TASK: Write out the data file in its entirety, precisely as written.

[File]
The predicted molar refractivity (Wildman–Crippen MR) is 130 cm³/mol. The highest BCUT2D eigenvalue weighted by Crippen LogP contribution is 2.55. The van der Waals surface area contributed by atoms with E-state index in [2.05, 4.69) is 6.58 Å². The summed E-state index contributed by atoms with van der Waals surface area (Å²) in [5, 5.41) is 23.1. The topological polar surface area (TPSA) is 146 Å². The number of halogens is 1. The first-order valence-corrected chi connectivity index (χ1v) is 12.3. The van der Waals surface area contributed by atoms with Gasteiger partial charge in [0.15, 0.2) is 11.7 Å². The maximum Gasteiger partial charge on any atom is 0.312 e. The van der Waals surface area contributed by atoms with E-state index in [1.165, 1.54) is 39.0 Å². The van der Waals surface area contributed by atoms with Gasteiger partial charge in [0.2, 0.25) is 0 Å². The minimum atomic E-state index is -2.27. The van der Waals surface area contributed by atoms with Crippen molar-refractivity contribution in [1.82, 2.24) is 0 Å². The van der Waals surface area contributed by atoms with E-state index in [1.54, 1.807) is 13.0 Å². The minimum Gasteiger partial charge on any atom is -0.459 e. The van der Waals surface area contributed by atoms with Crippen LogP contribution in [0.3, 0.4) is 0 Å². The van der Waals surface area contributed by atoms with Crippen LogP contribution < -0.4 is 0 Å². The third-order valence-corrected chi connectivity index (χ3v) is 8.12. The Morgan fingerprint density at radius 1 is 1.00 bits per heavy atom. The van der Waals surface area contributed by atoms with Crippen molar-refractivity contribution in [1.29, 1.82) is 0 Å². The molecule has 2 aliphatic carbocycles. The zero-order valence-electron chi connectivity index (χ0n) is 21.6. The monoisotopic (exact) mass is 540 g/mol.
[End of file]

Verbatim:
The predicted molar refractivity (Wildman–Crippen MR) is 130 cm³/mol. The highest BCUT2D eigenvalue weighted by Crippen LogP contribution is 2.55. The van der Waals surface area contributed by atoms with E-state index in [2.05, 4.69) is 6.58 Å². The summed E-state index contributed by atoms with van der Waals surface area (Å²) in [5, 5.41) is 23.1. The topological polar surface area (TPSA) is 146 Å². The number of halogens is 1. The first-order valence-corrected chi connectivity index (χ1v) is 12.3. The van der Waals surface area contributed by atoms with Gasteiger partial charge in [0.15, 0.2) is 11.7 Å². The maximum Gasteiger partial charge on any atom is 0.312 e. The van der Waals surface area contributed by atoms with E-state index in [1.165, 1.54) is 39.0 Å². The van der Waals surface area contributed by atoms with Gasteiger partial charge in [0.2, 0.25) is 0 Å². The minimum atomic E-state index is -2.27. The van der Waals surface area contributed by atoms with Crippen molar-refractivity contribution in [1.82, 2.24) is 0 Å². The van der Waals surface area contributed by atoms with E-state index in [1.54, 1.807) is 13.0 Å². The minimum Gasteiger partial charge on any atom is -0.459 e. The van der Waals surface area contributed by atoms with Crippen LogP contribution in [0.3, 0.4) is 0 Å². The van der Waals surface area contributed by atoms with Crippen LogP contribution < -0.4 is 0 Å². The third-order valence-corrected chi connectivity index (χ3v) is 8.12. The Morgan fingerprint density at radius 1 is 1.00 bits per heavy atom. The van der Waals surface area contributed by atoms with Crippen molar-refractivity contribution in [1.29, 1.82) is 0 Å². The molecule has 2 aliphatic carbocycles. The zero-order valence-electron chi connectivity index (χ0n) is 21.6. The monoisotopic (exact) mass is 540 g/mol.